|The Right Honourable|
|Speaker of the House of Commons|
23 January 1728 – 1761
|Born||1 October 1691|
|Died||17 February 1768 76)(aged|
Arthur Onslow PC (1 October 1691 – 17 February 1768) was an English politician. He set a record for length of service when repeatedly elected to serve as Speaker of the House of Commons, where he was known for his integrity.
Early life and education
Onslow was born in Kensington, the elder son of Foot Onslow (died 1710) and his wife Susannah née Anlaby. He was educated at The Royal Grammar School, Guildford and Winchester College and matriculated at Wadham College, Oxford in 1708, although he took no degree. He was called to the bar at the Middle Temple in 1713, but had no great practice in law.
When George I came to the throne, Onslow's uncle Sir Richard Onslow was appointed Chancellor of the Exchequer. Arthur became his private secretary. When Richard left office in 1715, Arthur obtained a place as receiver general of the Post Office. He became Recorder of Guildford in 1719. As his Post Office position was not compatible with a parliamentary seat, he passed it on to his younger brother Richard when he entered Parliament in 1720 for Guildford.
Marriage and family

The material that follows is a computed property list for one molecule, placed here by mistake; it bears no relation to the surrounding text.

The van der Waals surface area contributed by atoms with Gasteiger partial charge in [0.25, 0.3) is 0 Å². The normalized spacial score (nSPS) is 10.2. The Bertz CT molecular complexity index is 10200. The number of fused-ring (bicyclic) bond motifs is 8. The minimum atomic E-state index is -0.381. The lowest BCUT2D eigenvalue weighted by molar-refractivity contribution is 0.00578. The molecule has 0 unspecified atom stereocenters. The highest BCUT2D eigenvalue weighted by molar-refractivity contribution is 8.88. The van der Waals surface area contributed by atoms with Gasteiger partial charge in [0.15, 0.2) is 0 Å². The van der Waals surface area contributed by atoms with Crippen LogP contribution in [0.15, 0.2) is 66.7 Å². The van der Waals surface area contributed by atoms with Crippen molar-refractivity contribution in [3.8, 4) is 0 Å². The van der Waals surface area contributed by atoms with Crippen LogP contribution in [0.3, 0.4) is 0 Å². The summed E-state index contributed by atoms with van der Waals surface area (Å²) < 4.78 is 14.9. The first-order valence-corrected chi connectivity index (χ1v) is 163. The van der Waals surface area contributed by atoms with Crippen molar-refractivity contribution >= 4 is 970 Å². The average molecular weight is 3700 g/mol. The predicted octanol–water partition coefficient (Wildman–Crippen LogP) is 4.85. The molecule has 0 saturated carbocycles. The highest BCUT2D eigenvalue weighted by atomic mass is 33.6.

On 8 October 1720, Onslow married Anne Bridges (1703–1763), daughter of John Bridges of Thames Ditton, Surrey, and the niece and coheir of Henry Bridges of Imber Court. After his father-in-law died in the mid-1720s, Onslow came into the entire estate, which had increased through the addition of the holding of Ann's sister, Rose, who had recently died. (She had married his younger brother Richard, whose life interest in her estate Arthur purchased after her death.) Inheriting estates from his wife's family considerably improved Onslow's financial position. Onslow made Imber Court in Thames Ditton his principal seat. Onslow and Anne had two children:
- George Onslow, 1st Earl of Onslow (1731–1814)
- Anne Onslow (died 20 December 1751)
In February 1720, Onslow had been returned as Whig Member of Parliament for Guildford at a by-election. He represented that borough until Parliament was dissolved in 1727. During this period, he was known to have declared against a proposal to levy Roman Catholics in 1722, and opposed the motion to reverse Bolingbroke's attainder in 1725. In 1726, he was one of the Commons managers for the trial of Macclesfield for corruption.
In 1727, he was returned both for Guildford and Surrey, with the highest majority ever recorded, and elected to serve for Surrey; his younger brother Richard Onslow replaced him at Guildford in a by-election.